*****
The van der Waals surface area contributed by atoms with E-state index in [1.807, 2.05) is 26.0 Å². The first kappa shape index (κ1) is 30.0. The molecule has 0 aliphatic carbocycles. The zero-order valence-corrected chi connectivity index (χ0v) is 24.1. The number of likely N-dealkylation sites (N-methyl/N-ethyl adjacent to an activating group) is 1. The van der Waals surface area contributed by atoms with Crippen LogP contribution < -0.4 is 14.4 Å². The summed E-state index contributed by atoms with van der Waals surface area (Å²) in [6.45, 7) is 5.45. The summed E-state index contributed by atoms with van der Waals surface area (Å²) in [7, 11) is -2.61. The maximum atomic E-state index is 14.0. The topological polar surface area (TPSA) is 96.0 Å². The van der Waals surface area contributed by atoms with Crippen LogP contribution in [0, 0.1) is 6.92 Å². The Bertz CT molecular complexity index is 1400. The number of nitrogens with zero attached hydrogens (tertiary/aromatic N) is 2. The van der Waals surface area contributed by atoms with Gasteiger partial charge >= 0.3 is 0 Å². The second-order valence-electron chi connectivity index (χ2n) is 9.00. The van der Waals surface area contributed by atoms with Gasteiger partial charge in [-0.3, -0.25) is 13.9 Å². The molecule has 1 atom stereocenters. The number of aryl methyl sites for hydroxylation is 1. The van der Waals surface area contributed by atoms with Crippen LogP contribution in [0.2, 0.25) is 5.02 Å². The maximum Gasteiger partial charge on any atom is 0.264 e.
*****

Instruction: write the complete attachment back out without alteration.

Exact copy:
The van der Waals surface area contributed by atoms with E-state index in [1.807, 2.05) is 26.0 Å². The first kappa shape index (κ1) is 30.0. The molecule has 0 aliphatic carbocycles. The zero-order valence-corrected chi connectivity index (χ0v) is 24.1. The number of likely N-dealkylation sites (N-methyl/N-ethyl adjacent to an activating group) is 1. The van der Waals surface area contributed by atoms with Crippen LogP contribution < -0.4 is 14.4 Å². The summed E-state index contributed by atoms with van der Waals surface area (Å²) in [6.45, 7) is 5.45. The summed E-state index contributed by atoms with van der Waals surface area (Å²) in [7, 11) is -2.61. The maximum atomic E-state index is 14.0. The topological polar surface area (TPSA) is 96.0 Å². The van der Waals surface area contributed by atoms with Crippen LogP contribution in [0, 0.1) is 6.92 Å². The Bertz CT molecular complexity index is 1400. The number of nitrogens with zero attached hydrogens (tertiary/aromatic N) is 2. The van der Waals surface area contributed by atoms with Gasteiger partial charge >= 0.3 is 0 Å². The second-order valence-electron chi connectivity index (χ2n) is 9.00. The van der Waals surface area contributed by atoms with Gasteiger partial charge in [-0.3, -0.25) is 13.9 Å². The molecule has 1 atom stereocenters. The number of aryl methyl sites for hydroxylation is 1. The van der Waals surface area contributed by atoms with Crippen LogP contribution in [0.2, 0.25) is 5.02 Å². The maximum Gasteiger partial charge on any atom is 0.264 e.